FinCEN’s Financial Trend Analysis

Insights on Elder Financial Exploitation from BSA Filings

June 13, 2024 by Nasdaq Verafin

In April 2024, the Financial Crimes Enforcement Network (FinCEN) released a Financial Trend Analysis (FTA) providing insights on threat patterns and trend information on Elder Financial Exploitation (EFE) incidents, as well as methods favoured by criminals to evade detection. The findings were based on Bank Secrecy Act (BSA) data filed with FinCEN between 15 June 2022 and 15 June 2023.

EFE continues to be a major threat to America’s elderly. FinCEN received 155,415 EFE-related BSA reports associated with more than $27 billion in reported suspicious activity, which includes both actual and attempted transactions.

Banks Led EFE-Related BSA Filings

During the review period, a total of 4,472 financial institutions filed EFE-related BSA reports, including depository institutions, securities/futures institutions, credit unions, money services businesses (MSBs), insurance companies, credit card companies, lenders, and casinos. Of these filings, banks accounted for a staggering 72% of all EFE-related BSA reports.

The bank filings mainly consisted of transactions directly from their customers, but also including instances where potential EFE-related activity was identified when acting as a correspondent bank. In total, 10 depository institutions filed over 1,000 EFE-related BSA reports each during the review period.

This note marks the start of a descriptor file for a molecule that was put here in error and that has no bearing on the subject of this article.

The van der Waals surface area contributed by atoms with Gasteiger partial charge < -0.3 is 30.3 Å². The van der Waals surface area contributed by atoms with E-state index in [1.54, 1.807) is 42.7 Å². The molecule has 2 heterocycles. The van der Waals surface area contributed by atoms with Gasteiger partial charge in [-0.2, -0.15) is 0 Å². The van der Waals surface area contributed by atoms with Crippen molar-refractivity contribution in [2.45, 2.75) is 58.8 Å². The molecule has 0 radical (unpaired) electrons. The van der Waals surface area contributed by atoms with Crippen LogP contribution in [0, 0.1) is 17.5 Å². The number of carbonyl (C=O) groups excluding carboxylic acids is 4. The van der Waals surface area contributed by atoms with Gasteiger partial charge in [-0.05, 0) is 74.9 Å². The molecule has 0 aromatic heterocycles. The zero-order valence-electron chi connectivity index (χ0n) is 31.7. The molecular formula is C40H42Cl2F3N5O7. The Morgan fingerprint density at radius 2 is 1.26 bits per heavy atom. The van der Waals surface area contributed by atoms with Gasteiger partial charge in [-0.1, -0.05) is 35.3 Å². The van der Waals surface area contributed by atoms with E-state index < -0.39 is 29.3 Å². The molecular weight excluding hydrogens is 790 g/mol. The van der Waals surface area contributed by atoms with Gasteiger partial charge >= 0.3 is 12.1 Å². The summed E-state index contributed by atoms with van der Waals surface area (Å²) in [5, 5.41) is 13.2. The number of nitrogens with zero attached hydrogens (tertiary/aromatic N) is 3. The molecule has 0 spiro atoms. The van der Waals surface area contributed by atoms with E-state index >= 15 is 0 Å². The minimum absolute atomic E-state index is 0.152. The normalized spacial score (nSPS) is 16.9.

MSB EFE-Related BSA Filings

During the review period, the FTA found that MSBs filed 15% of total EFE-related BSA reports with Virtual Asset Service Providers (VASPs) accounting for nearly 42% of those reports. VASPs include exchanges and convertible virtual currency (CVC) kiosks, with exchanges accounting for most of the BSA reports.

Exchanges or other service providers filed 5,705 BSA reports, while CVC kiosk operators filed 4,307 BSA reports, accounting for 57% and 43% respectively of VASP-related reports during the review period. The cost of running cryptocurrency scams is not low – CVC kiosks can have high transactions fees, ranging from 7-20%. Yet, criminals are willing to accept these costs for the benefits that pseudo-anonymity can bring.

Criminal Tactics to Conduct EFE Scams

Criminals are aware that financial institutions are the first line of defence against EFE. Perpetrators of EFE employ methods of defrauding their victims that avoid direct contact with depository institutions or MSB personnel. Due to the extensive training these personnel receive in identifying EFE, fraudsters avoid in-person interactions where possible to avoid detection.

To avoid these in-person interactions, perpetrators rely on transaction methods that bypass the need for face-to-face interaction. During the review period, digital payment methods, peer-to-peer transfer systems, and ATMs accounted for a significant portion of the funds transfers in EFE-related BSA reports filed. The immediacy of funds these payment types offer makes them an appealing method for defrauding elderly victims, while limiting contact with trained personnel.

The Importance of Filing Timely SARs

Financial institutions should consider behavior-based transaction monitoring solutions that alert investigators to out-of-pattern or potentially suspicious customer activity, such indicators of EFE. Technology solutions can help financial institutions report potentially suspicious behavior, creating and filing timely SARs to quickly provide actionable intelligence to law enforcement and help protect vulnerable seniors.

As the scale of elder financial exploitation grows, understanding evolving and emerging EFE-related scams is essential – detecting and disrupting EFE-related scams can help protect elderly consumers from further abuse and financial loss.

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